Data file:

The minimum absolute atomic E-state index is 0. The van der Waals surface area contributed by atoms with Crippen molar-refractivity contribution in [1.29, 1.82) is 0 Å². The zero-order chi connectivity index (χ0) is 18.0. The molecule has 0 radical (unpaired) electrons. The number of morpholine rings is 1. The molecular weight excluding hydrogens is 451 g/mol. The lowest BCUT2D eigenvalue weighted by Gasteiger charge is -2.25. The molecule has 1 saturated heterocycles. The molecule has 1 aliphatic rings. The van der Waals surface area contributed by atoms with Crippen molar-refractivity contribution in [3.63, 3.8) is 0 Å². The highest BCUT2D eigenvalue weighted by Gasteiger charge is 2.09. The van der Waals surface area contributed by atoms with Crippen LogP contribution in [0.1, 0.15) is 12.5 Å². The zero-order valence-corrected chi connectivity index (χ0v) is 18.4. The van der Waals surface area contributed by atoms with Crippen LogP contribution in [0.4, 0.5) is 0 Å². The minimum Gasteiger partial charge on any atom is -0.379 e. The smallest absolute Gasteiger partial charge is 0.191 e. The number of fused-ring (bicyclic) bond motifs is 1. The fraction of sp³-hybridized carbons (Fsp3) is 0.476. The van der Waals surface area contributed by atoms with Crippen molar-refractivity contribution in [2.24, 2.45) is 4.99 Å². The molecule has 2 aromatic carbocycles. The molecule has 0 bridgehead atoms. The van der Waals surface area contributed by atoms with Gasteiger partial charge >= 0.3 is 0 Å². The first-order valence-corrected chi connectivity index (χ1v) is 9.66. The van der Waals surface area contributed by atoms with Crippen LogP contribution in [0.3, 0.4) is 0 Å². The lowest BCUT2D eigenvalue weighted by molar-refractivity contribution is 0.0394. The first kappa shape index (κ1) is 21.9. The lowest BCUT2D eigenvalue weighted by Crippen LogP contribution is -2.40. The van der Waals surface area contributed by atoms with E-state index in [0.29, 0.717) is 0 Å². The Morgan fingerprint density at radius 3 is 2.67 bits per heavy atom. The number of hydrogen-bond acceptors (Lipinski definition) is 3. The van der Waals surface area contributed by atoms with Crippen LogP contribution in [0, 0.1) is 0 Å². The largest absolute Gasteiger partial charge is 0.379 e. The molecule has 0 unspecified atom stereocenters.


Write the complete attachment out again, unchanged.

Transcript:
The minimum absolute atomic E-state index is 0. The van der Waals surface area contributed by atoms with Crippen molar-refractivity contribution in [1.29, 1.82) is 0 Å². The zero-order chi connectivity index (χ0) is 18.0. The molecule has 0 radical (unpaired) electrons. The number of morpholine rings is 1. The molecular weight excluding hydrogens is 451 g/mol. The lowest BCUT2D eigenvalue weighted by Gasteiger charge is -2.25. The molecule has 1 saturated heterocycles. The molecule has 1 aliphatic rings. The van der Waals surface area contributed by atoms with Crippen molar-refractivity contribution in [3.63, 3.8) is 0 Å². The highest BCUT2D eigenvalue weighted by Gasteiger charge is 2.09. The van der Waals surface area contributed by atoms with Crippen LogP contribution in [0.1, 0.15) is 12.5 Å². The zero-order valence-corrected chi connectivity index (χ0v) is 18.4. The van der Waals surface area contributed by atoms with Crippen LogP contribution in [0.4, 0.5) is 0 Å². The minimum Gasteiger partial charge on any atom is -0.379 e. The smallest absolute Gasteiger partial charge is 0.191 e. The number of fused-ring (bicyclic) bond motifs is 1. The fraction of sp³-hybridized carbons (Fsp3) is 0.476. The van der Waals surface area contributed by atoms with Crippen molar-refractivity contribution in [2.24, 2.45) is 4.99 Å². The molecule has 2 aromatic carbocycles. The molecule has 0 bridgehead atoms. The van der Waals surface area contributed by atoms with Gasteiger partial charge >= 0.3 is 0 Å². The first-order valence-corrected chi connectivity index (χ1v) is 9.66. The van der Waals surface area contributed by atoms with Crippen LogP contribution in [0.3, 0.4) is 0 Å². The lowest BCUT2D eigenvalue weighted by molar-refractivity contribution is 0.0394. The first kappa shape index (κ1) is 21.9. The lowest BCUT2D eigenvalue weighted by Crippen LogP contribution is -2.40. The van der Waals surface area contributed by atoms with E-state index in [0.29, 0.717) is 0 Å². The Morgan fingerprint density at radius 3 is 2.67 bits per heavy atom. The number of hydrogen-bond acceptors (Lipinski definition) is 3. The van der Waals surface area contributed by atoms with Crippen LogP contribution in [0, 0.1) is 0 Å². The largest absolute Gasteiger partial charge is 0.379 e. The molecule has 0 unspecified atom stereocenters.